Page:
Being considerate of others will take your children further in life than any college degree.
Marian Wright Edelman
Being a considerate, kind person who thinks about others is a character trait that helps children form good relationships and leads to a happier life as an adult.
What does this mean for super competitive parents who want their children to succeed at all costs, even if it means cheating and being mean to others? It could be helpful for parents to know that research has clearly shown that kind people are happier people, and happier people, in turn, are more successful in life. In jobs and in future relationships, kindness will take our children “further in life than any college degree.”
In our cut-throat, competitive culture, where assertiveness and achievement are glorified and valued, focusing on developing kindness is often overlooked.
There are anti-bullying posters and speakers at most schools, but where is the message about the powerfully positive impact of kindness?
Parents and youth development professionals, including teachers, coaches, and camp staff, know that wording things positively and telling kids what we DO want them to do is far more effective than a list of “don’ts” and “nos.” So, why hasn’t this message translated into how we teach children to treat one another?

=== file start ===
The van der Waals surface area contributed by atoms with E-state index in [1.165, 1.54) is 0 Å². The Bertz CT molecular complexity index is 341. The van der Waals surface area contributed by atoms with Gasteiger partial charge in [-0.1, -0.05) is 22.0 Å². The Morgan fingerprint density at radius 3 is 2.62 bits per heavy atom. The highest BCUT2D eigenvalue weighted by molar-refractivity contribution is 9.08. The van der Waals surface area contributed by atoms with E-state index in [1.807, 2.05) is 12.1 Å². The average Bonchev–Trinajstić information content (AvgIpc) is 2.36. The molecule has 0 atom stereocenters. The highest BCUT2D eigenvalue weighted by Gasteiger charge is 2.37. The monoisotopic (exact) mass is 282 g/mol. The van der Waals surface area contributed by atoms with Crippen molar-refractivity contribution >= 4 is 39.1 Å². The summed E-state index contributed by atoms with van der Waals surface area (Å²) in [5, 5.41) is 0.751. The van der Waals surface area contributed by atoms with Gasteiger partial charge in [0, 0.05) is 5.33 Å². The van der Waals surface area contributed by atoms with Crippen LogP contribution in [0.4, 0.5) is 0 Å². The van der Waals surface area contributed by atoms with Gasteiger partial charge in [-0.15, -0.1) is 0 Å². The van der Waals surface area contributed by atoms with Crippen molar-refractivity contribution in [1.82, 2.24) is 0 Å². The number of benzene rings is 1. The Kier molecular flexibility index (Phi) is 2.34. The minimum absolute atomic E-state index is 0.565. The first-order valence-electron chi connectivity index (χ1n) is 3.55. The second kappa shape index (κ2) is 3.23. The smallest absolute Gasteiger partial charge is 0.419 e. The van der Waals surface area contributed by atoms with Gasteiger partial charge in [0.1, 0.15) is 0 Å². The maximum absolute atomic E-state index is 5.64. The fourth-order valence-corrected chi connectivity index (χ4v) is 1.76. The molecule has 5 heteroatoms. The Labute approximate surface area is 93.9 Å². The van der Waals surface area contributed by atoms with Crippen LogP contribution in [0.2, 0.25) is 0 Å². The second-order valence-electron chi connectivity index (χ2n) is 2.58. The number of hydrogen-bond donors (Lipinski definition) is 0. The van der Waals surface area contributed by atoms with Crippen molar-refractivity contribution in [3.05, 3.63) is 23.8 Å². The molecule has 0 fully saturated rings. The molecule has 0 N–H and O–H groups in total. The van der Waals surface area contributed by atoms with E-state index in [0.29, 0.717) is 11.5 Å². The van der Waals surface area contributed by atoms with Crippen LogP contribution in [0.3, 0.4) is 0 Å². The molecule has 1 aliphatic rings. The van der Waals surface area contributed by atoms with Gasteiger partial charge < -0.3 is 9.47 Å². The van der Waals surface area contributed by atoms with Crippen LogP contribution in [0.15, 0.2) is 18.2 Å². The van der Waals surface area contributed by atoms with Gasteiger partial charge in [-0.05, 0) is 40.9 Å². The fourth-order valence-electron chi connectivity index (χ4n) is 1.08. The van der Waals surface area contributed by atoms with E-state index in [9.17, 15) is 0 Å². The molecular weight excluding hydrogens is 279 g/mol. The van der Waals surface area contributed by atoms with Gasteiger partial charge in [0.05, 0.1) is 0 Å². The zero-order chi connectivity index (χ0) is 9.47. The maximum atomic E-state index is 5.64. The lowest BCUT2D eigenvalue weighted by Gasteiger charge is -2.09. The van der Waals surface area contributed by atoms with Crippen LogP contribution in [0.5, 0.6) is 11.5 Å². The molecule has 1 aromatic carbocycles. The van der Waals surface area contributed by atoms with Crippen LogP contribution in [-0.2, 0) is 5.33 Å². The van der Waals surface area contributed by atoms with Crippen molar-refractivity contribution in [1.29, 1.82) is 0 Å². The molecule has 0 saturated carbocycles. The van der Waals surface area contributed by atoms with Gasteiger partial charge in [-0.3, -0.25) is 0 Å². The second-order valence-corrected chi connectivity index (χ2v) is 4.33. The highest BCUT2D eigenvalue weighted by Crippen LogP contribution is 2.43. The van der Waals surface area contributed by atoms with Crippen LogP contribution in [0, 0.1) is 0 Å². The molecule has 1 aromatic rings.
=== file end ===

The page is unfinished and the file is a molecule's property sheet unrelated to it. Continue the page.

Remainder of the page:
We’re talking with children a lot about not bullying each other, but we’re not talking with them enough about what we want them to be doing instead — which is, of course, to treat each other with respect and kindness. I propose that as parents and youth development professionals we flip the “anti-bullying” message into a “pro-kindness” one.
Get kids to focus on kindnesses that they have seen by asking them to point out kind acts they have witnessed or done.
Brainstorm with kids kind things they can do for others and help them follow through. Focus on small, easy kindnesses rather than huge things.
Talk with kids about how they feel after someone has done something kind for them or after they’ve done something kind for another person.
• Share something kind they’ve seen someone else do this past week.
• What’s the kindest thing someone has ever done for you?
• What are kind things we can do for our friends? Siblings? Parents? People we don’t know?
• How do you want to be remembered by your classmates and friends?
“You can’t live a perfect day without doing something for someone who will never be able to repay you.”
— John Wooden
This topic is so important to Gold Arrow Camp and to Sunshine that she dedicated an entire chapter of her book, Happy Campers, to kindness: Camp Secret #8: Make it Cool to be Kind. Each chapter of Happy Campers ends with five different “Bringing Camp Home” activities to consider trying in your family.
One of GAC counselors’ favorite read-aloud books is R.J. Palacio’s Wonder. Consider reading (or listening – Audible version is free right now if you sign up for a free Audible trial) to Wonder individually or as a family read-aloud. Get some popcorn and have a family movie night to watch the movie version after you finish reading.
Do you like Pinterest? Check out Sunshine’s Kindness board.
Five Ways to Raise Kind Children, Greater Good Science Center
Being Kind Makes Kids Happy, Greater Good Science Center
The Power of Kindness, American Camp Association
Happiness Tip: Commit to Kindness (Christine Carter, Raising Happiness)